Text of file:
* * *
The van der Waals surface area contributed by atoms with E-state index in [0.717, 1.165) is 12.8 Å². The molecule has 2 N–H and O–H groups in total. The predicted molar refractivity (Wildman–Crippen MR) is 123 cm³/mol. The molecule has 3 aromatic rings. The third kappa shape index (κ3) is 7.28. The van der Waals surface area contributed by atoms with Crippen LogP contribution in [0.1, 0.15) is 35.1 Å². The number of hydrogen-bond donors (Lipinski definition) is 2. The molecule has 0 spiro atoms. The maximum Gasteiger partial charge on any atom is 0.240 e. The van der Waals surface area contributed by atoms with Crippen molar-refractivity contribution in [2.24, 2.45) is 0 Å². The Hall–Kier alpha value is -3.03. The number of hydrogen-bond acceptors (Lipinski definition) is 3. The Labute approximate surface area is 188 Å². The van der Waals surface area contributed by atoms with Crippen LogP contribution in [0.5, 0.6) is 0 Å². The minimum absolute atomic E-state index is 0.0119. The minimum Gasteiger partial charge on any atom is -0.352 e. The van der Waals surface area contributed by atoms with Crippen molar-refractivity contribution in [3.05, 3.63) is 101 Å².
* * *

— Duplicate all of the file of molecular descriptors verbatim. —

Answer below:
The van der Waals surface area contributed by atoms with E-state index in [0.717, 1.165) is 12.8 Å². The molecule has 2 N–H and O–H groups in total. The predicted molar refractivity (Wildman–Crippen MR) is 123 cm³/mol. The molecule has 3 aromatic rings. The third kappa shape index (κ3) is 7.28. The van der Waals surface area contributed by atoms with Crippen LogP contribution in [0.1, 0.15) is 35.1 Å². The number of hydrogen-bond donors (Lipinski definition) is 2. The molecule has 0 spiro atoms. The maximum Gasteiger partial charge on any atom is 0.240 e. The van der Waals surface area contributed by atoms with Crippen molar-refractivity contribution in [2.24, 2.45) is 0 Å². The Hall–Kier alpha value is -3.03. The number of hydrogen-bond acceptors (Lipinski definition) is 3. The Labute approximate surface area is 188 Å². The van der Waals surface area contributed by atoms with Crippen LogP contribution in [0.5, 0.6) is 0 Å². The minimum absolute atomic E-state index is 0.0119. The minimum Gasteiger partial charge on any atom is -0.352 e. The van der Waals surface area contributed by atoms with Crippen molar-refractivity contribution in [3.05, 3.63) is 101 Å².